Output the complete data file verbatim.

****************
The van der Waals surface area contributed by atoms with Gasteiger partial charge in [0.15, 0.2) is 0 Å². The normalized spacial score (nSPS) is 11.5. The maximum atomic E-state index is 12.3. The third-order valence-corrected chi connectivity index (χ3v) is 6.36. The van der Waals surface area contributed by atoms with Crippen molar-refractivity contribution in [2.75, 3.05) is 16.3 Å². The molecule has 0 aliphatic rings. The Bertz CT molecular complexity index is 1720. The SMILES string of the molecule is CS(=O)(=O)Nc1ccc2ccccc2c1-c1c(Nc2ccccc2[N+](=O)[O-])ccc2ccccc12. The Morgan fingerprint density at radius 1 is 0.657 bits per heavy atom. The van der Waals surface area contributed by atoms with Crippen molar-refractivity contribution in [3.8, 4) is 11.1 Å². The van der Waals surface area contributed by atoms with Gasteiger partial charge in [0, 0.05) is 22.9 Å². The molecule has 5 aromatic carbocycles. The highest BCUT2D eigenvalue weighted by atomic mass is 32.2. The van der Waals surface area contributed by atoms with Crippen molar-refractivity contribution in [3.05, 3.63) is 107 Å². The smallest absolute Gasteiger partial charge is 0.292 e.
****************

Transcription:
The van der Waals surface area contributed by atoms with Gasteiger partial charge in [0.15, 0.2) is 0 Å². The normalized spacial score (nSPS) is 11.5. The maximum atomic E-state index is 12.3. The third-order valence-corrected chi connectivity index (χ3v) is 6.36. The van der Waals surface area contributed by atoms with Crippen molar-refractivity contribution in [2.75, 3.05) is 16.3 Å². The molecule has 0 aliphatic rings. The Bertz CT molecular complexity index is 1720. The SMILES string of the molecule is CS(=O)(=O)Nc1ccc2ccccc2c1-c1c(Nc2ccccc2[N+](=O)[O-])ccc2ccccc12. The Morgan fingerprint density at radius 1 is 0.657 bits per heavy atom. The van der Waals surface area contributed by atoms with Crippen molar-refractivity contribution in [3.8, 4) is 11.1 Å². The van der Waals surface area contributed by atoms with Gasteiger partial charge in [0, 0.05) is 22.9 Å². The molecule has 5 aromatic carbocycles. The highest BCUT2D eigenvalue weighted by atomic mass is 32.2. The van der Waals surface area contributed by atoms with Crippen molar-refractivity contribution in [3.05, 3.63) is 107 Å². The smallest absolute Gasteiger partial charge is 0.292 e.